Stockbridge's Old Stone Arch Bridge, one of state's oldest, closed -- but for how long?


STOCKBRIDGE -- The river runs under it -- actually, the rapid-rushing Marsh Brook connecting Stockbridge Bowl with the Housatonic -- but the historic Old Stone Arch Bridge just off Route 183 in the village of Interlaken is now closed to traffic because of severe deterioration.

Is it a bridge too far gone?

Before too long, town leaders will explore possible designs to restore it following Tuesday night's scheduled Select Board meeting that officially closed it to vehicles.

Listed on national and state historic district registries as part of the once-thriving industrial Old Curtisville section, the bridge was constructed in 1842 near the first wood-based newsprint paper mill in the U.S., according to the official Stockbridge town history. It's among the oldest stone-arch bridges in the state.

Following a scheduled annual inspection, the state Department of Transportation urged Stockbridge officials to close the bridge because of "cracking in the arch, arch wing and foundation stones," according to a DOT letter dated Sept. 28 and delivered to the Select Board and Town Administrator Jorja-Ann Marsden.

The certified letter from MassDOT Chief Engineer Thomas F. Broderick followed a phone call from District Highway Director Peter Niles to Marsden.

"Your immediate action is requested," the letter said.

The town's highway superintendent, Clinton Schneyer Jr., shut down the bridge immediately. He will be meeting with engineers to explore restoration options, Marsden said on Tuesday.

She anticipates extensive paperwork to win approval from town and state commissions and regulators for any repair work.

Acknowledging the town would have to jump through many hoops to gain permits, Marsden described herself as "a true optimist. I think there is a way for us to fix it so it can be used."

Ultimately, town voters would have to approve the project, possibly at next May's annual town meeting.

Leading a close-up inspection of the bridge for Eagle staffers on Tuesday, Interlaken resident Charles C. Wales, 90, a retired GE engineer who has lived on Willard Hill Road overlooking the site since 1956, pointed out failure in the wing walls last repaired 30 years ago and shored up about 20 years ago.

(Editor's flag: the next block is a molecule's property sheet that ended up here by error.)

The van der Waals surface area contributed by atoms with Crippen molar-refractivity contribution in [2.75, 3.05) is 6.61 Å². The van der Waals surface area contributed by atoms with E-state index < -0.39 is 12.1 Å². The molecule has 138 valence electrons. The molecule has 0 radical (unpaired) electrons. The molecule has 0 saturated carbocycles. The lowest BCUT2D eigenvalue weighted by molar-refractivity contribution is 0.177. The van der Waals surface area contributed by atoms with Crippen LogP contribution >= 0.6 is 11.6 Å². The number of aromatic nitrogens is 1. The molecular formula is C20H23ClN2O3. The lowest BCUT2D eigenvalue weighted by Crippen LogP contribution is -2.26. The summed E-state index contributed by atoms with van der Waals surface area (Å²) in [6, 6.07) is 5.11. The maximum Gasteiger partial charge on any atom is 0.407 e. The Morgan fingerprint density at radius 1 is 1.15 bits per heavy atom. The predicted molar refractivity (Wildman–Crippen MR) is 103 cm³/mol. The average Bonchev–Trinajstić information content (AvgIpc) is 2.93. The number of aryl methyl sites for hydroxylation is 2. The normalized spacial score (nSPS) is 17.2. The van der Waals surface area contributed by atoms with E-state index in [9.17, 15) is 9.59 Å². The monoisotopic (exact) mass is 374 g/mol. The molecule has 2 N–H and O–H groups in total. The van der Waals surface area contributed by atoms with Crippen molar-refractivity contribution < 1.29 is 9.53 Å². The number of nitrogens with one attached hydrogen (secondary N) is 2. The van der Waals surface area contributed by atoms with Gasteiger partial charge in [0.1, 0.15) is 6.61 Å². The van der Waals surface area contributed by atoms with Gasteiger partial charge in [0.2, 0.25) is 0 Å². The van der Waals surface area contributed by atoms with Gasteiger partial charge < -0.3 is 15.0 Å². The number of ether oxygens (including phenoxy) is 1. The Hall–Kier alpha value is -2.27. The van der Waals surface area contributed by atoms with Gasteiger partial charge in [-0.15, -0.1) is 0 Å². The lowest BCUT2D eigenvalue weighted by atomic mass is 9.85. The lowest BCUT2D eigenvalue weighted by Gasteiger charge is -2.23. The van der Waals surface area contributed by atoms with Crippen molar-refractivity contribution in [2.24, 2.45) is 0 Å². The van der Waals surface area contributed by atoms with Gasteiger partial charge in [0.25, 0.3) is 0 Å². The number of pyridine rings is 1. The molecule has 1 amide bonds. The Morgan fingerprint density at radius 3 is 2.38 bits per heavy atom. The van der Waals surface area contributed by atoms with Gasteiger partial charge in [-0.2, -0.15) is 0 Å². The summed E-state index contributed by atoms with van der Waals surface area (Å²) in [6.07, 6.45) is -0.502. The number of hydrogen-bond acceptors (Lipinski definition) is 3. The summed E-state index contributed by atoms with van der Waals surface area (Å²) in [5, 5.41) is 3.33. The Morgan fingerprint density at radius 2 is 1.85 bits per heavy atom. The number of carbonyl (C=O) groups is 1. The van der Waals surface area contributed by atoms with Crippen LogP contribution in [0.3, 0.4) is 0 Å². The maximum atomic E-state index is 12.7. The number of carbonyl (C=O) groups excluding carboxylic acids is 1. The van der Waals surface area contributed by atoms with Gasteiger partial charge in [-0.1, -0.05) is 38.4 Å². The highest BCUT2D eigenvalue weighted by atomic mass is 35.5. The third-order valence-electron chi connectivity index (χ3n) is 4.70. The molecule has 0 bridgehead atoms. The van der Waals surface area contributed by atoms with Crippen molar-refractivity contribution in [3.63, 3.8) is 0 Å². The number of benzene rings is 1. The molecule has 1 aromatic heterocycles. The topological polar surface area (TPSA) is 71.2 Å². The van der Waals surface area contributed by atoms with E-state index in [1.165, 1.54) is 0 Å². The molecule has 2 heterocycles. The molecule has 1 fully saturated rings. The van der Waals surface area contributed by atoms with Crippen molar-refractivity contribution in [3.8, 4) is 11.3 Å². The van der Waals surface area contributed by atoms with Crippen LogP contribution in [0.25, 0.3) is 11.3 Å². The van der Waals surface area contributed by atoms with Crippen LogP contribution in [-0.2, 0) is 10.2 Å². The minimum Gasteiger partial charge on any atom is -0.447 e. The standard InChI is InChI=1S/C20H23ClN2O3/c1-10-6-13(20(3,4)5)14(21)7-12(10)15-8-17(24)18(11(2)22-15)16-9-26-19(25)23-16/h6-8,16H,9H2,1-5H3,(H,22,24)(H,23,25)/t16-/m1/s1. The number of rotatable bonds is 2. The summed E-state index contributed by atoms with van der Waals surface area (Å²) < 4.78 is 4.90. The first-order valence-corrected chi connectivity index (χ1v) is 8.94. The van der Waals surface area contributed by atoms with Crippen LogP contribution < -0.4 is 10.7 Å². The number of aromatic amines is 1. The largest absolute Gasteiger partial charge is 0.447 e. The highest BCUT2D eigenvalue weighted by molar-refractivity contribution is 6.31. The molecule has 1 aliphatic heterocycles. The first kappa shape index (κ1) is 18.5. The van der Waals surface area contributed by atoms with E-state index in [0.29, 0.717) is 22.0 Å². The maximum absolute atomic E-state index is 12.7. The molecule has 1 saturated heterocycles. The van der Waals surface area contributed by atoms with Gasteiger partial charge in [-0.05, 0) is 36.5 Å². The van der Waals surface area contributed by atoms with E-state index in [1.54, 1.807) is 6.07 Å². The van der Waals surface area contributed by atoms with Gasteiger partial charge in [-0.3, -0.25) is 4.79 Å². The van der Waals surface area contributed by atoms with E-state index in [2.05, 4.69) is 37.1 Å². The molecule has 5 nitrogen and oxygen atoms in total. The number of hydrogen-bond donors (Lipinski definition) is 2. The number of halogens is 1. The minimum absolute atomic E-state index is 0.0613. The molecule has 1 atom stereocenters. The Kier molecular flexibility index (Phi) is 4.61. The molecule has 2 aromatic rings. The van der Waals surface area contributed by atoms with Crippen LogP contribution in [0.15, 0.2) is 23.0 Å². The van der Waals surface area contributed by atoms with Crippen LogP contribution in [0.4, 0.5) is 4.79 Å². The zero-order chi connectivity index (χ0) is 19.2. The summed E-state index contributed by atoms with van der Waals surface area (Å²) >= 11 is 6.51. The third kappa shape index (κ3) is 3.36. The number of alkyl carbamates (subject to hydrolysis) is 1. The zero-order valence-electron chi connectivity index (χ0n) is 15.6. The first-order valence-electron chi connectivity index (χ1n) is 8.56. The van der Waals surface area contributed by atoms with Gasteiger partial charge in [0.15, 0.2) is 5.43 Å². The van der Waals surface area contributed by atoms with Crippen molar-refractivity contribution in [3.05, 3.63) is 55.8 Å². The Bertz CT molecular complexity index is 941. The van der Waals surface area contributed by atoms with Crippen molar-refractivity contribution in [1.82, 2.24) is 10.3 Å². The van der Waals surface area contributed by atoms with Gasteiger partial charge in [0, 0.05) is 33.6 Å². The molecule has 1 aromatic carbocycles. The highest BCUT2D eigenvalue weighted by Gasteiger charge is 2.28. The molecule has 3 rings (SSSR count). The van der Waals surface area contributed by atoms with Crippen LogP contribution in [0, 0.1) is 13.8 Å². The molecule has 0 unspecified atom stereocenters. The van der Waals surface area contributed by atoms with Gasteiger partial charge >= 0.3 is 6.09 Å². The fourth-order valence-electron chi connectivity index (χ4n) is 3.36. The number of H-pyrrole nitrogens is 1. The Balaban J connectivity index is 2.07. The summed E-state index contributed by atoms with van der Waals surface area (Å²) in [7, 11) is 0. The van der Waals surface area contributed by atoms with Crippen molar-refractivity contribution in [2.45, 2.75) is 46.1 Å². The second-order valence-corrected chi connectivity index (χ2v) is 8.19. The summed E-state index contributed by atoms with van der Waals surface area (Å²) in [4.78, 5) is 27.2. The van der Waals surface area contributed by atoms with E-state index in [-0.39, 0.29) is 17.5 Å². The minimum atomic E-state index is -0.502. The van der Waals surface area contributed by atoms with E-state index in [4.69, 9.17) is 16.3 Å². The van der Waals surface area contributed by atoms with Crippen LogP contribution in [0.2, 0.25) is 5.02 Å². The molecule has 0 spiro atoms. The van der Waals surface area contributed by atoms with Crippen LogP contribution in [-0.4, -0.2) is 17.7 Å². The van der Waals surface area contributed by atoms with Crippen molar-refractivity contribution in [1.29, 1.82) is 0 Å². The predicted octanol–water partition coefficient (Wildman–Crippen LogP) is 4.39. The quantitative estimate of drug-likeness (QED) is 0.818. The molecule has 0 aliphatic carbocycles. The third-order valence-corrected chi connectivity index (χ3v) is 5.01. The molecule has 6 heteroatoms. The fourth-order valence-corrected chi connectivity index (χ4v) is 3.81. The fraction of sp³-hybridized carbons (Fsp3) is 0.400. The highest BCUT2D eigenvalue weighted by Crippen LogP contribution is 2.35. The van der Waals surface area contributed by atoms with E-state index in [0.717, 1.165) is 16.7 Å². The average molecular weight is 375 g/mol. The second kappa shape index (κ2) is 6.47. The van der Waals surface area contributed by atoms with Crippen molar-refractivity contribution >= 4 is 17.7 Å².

Scrambling down a brambled, leaf-covered slope to the rapids of Marsh Brook, also known as Larrywaug Brook, Wales pointed out a fault line up and over the arch, separating the stonework. Orange markings by state inspectors traced the damage.

Lime deposits had leached into the stonework and stalactites (mineral deposits) were spotted dangling from the underpinnings of the bridge.

According to Michael Verseckes of MassDOT, the decision to close the bridge came on Sept. 21, when the inspection was conducted.

The town owns the two-lane bridge, but federal regulations require periodic state inspection of any bridge longer than 20 feet, he explained. Although the Interlaken bridge is only 16 feet long, MassDOT has been inspecting it every year since 2007 at the town's request.

"The determination to close the bridge was based on a loss of mortar and cracks forming in the stones," Verseckes stated in an email message. "This bridge is in poor condition and prior to its closing, the town had reduced the weight limit on it to three tons."

The bridge carried an average of 200 vehicles a day, MassDOT reported.

The sudden shutdown came as a surprise to him, Wales said. It's only a minor inconvenience to a few Interlaken residents, he added. It would take drivers heading north three-quarters of a mile out of their way, Wales said.

"It's not a connector for the area and commerce doesn't depend on it," he said. But, he noted, the bridge is historically, architecturally and aesthetically significant.

To reach Clarence Fanto:,
or (413) 496-6247.
On Twitter: @BE_cfanto.


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